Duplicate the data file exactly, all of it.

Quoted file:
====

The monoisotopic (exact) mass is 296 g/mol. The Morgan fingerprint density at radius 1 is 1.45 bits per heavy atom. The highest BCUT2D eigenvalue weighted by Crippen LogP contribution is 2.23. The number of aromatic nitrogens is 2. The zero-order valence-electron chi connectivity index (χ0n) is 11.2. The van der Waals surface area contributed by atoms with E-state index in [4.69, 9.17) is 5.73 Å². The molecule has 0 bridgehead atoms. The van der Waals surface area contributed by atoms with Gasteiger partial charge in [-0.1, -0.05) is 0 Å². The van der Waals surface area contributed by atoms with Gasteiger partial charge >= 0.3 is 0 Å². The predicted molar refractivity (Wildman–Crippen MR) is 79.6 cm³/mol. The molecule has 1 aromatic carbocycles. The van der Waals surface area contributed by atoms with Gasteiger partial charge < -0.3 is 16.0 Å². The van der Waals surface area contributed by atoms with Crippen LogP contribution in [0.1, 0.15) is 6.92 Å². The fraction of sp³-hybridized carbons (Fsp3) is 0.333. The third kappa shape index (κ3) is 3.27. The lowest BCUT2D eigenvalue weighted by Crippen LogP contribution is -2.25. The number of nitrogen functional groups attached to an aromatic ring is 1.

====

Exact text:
The monoisotopic (exact) mass is 296 g/mol. The Morgan fingerprint density at radius 1 is 1.45 bits per heavy atom. The highest BCUT2D eigenvalue weighted by Crippen LogP contribution is 2.23. The number of aromatic nitrogens is 2. The zero-order valence-electron chi connectivity index (χ0n) is 11.2. The van der Waals surface area contributed by atoms with E-state index in [4.69, 9.17) is 5.73 Å². The molecule has 0 bridgehead atoms. The van der Waals surface area contributed by atoms with Gasteiger partial charge in [-0.1, -0.05) is 0 Å². The van der Waals surface area contributed by atoms with Gasteiger partial charge >= 0.3 is 0 Å². The predicted molar refractivity (Wildman–Crippen MR) is 79.6 cm³/mol. The molecule has 1 aromatic carbocycles. The van der Waals surface area contributed by atoms with Gasteiger partial charge < -0.3 is 16.0 Å². The van der Waals surface area contributed by atoms with Crippen LogP contribution in [0.1, 0.15) is 6.92 Å². The fraction of sp³-hybridized carbons (Fsp3) is 0.333. The third kappa shape index (κ3) is 3.27. The lowest BCUT2D eigenvalue weighted by Crippen LogP contribution is -2.25. The number of nitrogen functional groups attached to an aromatic ring is 1.